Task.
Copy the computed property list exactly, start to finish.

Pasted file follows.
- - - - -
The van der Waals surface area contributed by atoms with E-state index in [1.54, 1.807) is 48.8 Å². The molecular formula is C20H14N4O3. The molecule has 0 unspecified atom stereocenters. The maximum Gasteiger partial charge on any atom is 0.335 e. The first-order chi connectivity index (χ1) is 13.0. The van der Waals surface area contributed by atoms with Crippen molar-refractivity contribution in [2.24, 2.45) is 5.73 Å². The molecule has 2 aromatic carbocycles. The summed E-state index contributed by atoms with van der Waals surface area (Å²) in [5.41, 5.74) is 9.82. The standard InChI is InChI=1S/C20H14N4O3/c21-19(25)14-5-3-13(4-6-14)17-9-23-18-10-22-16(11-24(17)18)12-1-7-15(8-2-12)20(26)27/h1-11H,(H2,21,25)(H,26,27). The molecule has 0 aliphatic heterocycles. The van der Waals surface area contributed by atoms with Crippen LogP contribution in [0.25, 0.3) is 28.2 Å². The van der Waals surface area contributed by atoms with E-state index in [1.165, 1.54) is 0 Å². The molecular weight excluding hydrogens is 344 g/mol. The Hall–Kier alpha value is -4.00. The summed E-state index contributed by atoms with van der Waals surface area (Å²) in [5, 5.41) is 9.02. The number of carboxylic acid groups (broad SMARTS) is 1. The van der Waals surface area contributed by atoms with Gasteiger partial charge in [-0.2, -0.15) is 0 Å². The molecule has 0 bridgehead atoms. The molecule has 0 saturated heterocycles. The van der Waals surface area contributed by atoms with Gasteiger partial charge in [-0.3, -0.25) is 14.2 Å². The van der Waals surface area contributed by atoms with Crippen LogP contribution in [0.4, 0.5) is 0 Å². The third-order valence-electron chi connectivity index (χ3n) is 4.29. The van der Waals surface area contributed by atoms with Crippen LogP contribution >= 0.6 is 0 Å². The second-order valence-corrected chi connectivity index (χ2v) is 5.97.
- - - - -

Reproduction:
The van der Waals surface area contributed by atoms with E-state index in [1.54, 1.807) is 48.8 Å². The molecular formula is C20H14N4O3. The molecule has 0 unspecified atom stereocenters. The maximum Gasteiger partial charge on any atom is 0.335 e. The first-order chi connectivity index (χ1) is 13.0. The van der Waals surface area contributed by atoms with Crippen molar-refractivity contribution in [2.24, 2.45) is 5.73 Å². The molecule has 2 aromatic carbocycles. The summed E-state index contributed by atoms with van der Waals surface area (Å²) in [5.41, 5.74) is 9.82. The standard InChI is InChI=1S/C20H14N4O3/c21-19(25)14-5-3-13(4-6-14)17-9-23-18-10-22-16(11-24(17)18)12-1-7-15(8-2-12)20(26)27/h1-11H,(H2,21,25)(H,26,27). The molecule has 0 aliphatic heterocycles. The van der Waals surface area contributed by atoms with Crippen LogP contribution in [0.25, 0.3) is 28.2 Å². The van der Waals surface area contributed by atoms with E-state index in [1.165, 1.54) is 0 Å². The molecular weight excluding hydrogens is 344 g/mol. The Hall–Kier alpha value is -4.00. The summed E-state index contributed by atoms with van der Waals surface area (Å²) in [5, 5.41) is 9.02. The number of carboxylic acid groups (broad SMARTS) is 1. The van der Waals surface area contributed by atoms with Gasteiger partial charge in [-0.2, -0.15) is 0 Å². The molecule has 0 bridgehead atoms. The molecule has 0 saturated heterocycles. The van der Waals surface area contributed by atoms with Gasteiger partial charge in [-0.3, -0.25) is 14.2 Å². The van der Waals surface area contributed by atoms with Crippen LogP contribution in [0.4, 0.5) is 0 Å². The third-order valence-electron chi connectivity index (χ3n) is 4.29. The van der Waals surface area contributed by atoms with Crippen LogP contribution >= 0.6 is 0 Å². The second-order valence-corrected chi connectivity index (χ2v) is 5.97.